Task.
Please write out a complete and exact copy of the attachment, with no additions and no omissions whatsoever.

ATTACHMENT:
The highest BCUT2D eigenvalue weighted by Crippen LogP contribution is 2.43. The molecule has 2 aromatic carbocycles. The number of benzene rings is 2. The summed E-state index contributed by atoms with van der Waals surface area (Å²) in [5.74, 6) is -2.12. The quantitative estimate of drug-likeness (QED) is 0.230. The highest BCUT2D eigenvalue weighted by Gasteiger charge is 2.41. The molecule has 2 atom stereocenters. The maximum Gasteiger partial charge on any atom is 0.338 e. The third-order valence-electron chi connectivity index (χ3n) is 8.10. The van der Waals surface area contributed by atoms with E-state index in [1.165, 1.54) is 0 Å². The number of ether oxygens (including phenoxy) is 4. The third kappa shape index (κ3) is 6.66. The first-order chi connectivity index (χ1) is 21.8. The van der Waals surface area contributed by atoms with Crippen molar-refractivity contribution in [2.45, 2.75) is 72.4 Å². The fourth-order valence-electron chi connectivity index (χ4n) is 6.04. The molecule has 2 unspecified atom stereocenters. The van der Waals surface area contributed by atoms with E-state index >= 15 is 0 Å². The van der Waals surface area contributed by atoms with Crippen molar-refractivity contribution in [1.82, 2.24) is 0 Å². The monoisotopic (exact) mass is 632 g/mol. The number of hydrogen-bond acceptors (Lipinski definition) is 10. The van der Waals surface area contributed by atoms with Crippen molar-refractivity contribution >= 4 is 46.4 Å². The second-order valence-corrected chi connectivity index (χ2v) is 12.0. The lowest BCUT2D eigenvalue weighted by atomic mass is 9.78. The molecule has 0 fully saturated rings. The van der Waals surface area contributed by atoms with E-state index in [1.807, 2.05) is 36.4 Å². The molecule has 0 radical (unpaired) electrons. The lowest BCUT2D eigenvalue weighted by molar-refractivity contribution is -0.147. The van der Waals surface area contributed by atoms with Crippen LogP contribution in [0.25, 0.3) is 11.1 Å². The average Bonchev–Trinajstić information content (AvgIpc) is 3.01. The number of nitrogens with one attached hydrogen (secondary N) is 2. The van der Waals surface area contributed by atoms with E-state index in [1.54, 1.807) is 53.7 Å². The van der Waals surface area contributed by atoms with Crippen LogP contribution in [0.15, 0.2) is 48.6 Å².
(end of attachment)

The highest BCUT2D eigenvalue weighted by Crippen LogP contribution is 2.43. The molecule has 2 aromatic carbocycles. The number of benzene rings is 2. The summed E-state index contributed by atoms with van der Waals surface area (Å²) in [5.74, 6) is -2.12. The quantitative estimate of drug-likeness (QED) is 0.230. The highest BCUT2D eigenvalue weighted by Gasteiger charge is 2.41. The molecule has 2 atom stereocenters. The maximum Gasteiger partial charge on any atom is 0.338 e. The third-order valence-electron chi connectivity index (χ3n) is 8.10. The van der Waals surface area contributed by atoms with E-state index in [1.165, 1.54) is 0 Å². The number of ether oxygens (including phenoxy) is 4. The third kappa shape index (κ3) is 6.66. The first-order chi connectivity index (χ1) is 21.8. The van der Waals surface area contributed by atoms with Crippen molar-refractivity contribution in [2.45, 2.75) is 72.4 Å². The fourth-order valence-electron chi connectivity index (χ4n) is 6.04. The molecule has 2 unspecified atom stereocenters. The van der Waals surface area contributed by atoms with E-state index >= 15 is 0 Å². The van der Waals surface area contributed by atoms with Crippen molar-refractivity contribution in [1.82, 2.24) is 0 Å². The monoisotopic (exact) mass is 632 g/mol. The number of hydrogen-bond acceptors (Lipinski definition) is 10. The van der Waals surface area contributed by atoms with Crippen molar-refractivity contribution >= 4 is 46.4 Å². The second-order valence-corrected chi connectivity index (χ2v) is 12.0. The lowest BCUT2D eigenvalue weighted by atomic mass is 9.78. The molecule has 0 fully saturated rings. The van der Waals surface area contributed by atoms with E-state index in [1.807, 2.05) is 36.4 Å². The molecule has 0 radical (unpaired) electrons. The lowest BCUT2D eigenvalue weighted by molar-refractivity contribution is -0.147. The van der Waals surface area contributed by atoms with Crippen LogP contribution in [0.25, 0.3) is 11.1 Å². The average Bonchev–Trinajstić information content (AvgIpc) is 3.01. The number of nitrogens with one attached hydrogen (secondary N) is 2. The van der Waals surface area contributed by atoms with E-state index in [1.54, 1.807) is 53.7 Å². The van der Waals surface area contributed by atoms with Crippen LogP contribution in [0.15, 0.2) is 48.6 Å².